How to stay connected during an email outage
We live in an era of 24/7 connectivity. Whether through our desktop computers, iPads or iPhones, we’re “on” all the time. (I would argue we’re “on” too much but that’s a subject for another post).
But what happens when your email server goes down? How do you stay connected? Especially when the rest of the world may still be up and running? This was the case for us earlier this week as we, along with millions of other businesses, suffered from the GoDaddy.com hacker attack/weird malfunction.
In the event you find yourself in a similar situation, it’s a good idea to have a communications plan in place so everything doesn’t come to a grinding halt.
Utilize an alternate email address
Assuming you’re able to connect to the Internet somewhere other than your downed server, activate an alternate email address and send a note to any contacts who might be wondering what’s going on. Make sure to give them a phone number where they can reach you and when you expect your operations to be back up and running at full tilt. I have an alternate Gmail address I can use in a pinch, and I was able to send a note to my clients to alert them our primary email was down, and to call me on my cell phone if they need to reach me urgently. I sent another note once our email was operational again.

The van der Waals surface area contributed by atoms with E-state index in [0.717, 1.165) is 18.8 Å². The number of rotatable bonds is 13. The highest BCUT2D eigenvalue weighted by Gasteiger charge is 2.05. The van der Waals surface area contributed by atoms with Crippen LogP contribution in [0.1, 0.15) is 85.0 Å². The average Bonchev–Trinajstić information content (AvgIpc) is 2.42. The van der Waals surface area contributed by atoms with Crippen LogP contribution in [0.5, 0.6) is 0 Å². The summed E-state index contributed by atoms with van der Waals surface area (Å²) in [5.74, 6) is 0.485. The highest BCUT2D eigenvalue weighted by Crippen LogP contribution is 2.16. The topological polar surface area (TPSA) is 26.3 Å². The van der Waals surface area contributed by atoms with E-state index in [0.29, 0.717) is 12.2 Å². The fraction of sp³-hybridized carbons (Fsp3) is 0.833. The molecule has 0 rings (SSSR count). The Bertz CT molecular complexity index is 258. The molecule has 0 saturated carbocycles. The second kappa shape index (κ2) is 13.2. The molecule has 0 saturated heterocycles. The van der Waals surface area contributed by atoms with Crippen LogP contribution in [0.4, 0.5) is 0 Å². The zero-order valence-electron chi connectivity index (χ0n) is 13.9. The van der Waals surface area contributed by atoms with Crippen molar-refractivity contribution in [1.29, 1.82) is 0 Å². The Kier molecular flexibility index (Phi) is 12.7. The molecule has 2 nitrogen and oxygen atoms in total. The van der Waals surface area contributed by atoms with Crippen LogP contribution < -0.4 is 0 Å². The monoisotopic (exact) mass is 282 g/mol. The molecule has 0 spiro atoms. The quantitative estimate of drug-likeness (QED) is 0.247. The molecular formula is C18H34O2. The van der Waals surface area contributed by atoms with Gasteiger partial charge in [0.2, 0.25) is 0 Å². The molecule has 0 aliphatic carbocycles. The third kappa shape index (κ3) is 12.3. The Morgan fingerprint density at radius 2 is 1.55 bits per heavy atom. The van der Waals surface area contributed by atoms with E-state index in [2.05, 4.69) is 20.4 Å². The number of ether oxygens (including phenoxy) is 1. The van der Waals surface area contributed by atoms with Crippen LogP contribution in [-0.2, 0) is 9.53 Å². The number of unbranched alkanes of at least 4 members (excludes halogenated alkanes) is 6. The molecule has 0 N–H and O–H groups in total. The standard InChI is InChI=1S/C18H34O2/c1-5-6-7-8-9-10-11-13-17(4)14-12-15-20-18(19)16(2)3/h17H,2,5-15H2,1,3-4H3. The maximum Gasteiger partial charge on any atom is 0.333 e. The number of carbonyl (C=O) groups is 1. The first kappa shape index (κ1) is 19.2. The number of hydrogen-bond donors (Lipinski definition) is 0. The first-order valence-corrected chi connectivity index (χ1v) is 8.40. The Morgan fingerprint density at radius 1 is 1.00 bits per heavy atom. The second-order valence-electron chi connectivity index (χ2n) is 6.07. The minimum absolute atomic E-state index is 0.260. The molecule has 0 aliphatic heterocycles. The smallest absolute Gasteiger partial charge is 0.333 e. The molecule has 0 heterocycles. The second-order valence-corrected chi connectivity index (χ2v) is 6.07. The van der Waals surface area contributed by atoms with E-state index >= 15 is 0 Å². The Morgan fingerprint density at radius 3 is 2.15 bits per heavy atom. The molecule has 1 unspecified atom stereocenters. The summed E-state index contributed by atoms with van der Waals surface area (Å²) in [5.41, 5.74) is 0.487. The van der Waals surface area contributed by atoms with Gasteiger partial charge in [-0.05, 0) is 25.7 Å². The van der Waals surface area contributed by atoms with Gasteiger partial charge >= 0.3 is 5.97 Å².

Take it to social media
If your business is active on social media, it’s a great way to let your fans and followers know if your website is down, or how to reach your business in the interim. Your social media manager should monitor the responses closely and funnel any questions/concerns to the appropriate department. Keep your fans and followers as current as possible, with frequent updates as to when you expect your website to return to the land of the living, and how you’re there to help answer questions in the meantime.
Pick up the phone
It might sound like a no-brainer, but in the event your email and website are down for an unforeseen amount of time, it’s a great reminder to pick up the phone and call any client contacts or employees who might be on deadline waiting for something from you. Call them and let them know what’s going on.
While an email or website outage may not be the end of the world, for businesses that rely on eCommerce for revenue streams, it can feel like it. The most important thing is to have a plan in place as to how you’ll rectify the situation as quickly as possible, and communicate with your employees, clients and customers with what you know, when you know it.
Our email outage only lasted a few hours, and because we were able to communicate via other channels during that time, we didn’t lose any ground. But if you haven’t had this happen in your organization in a while (or ever), let this serve as a reminder for you to dust off the crisis communications plan and review how you’ll handle your communications outreach if and when your servers are on the fritz.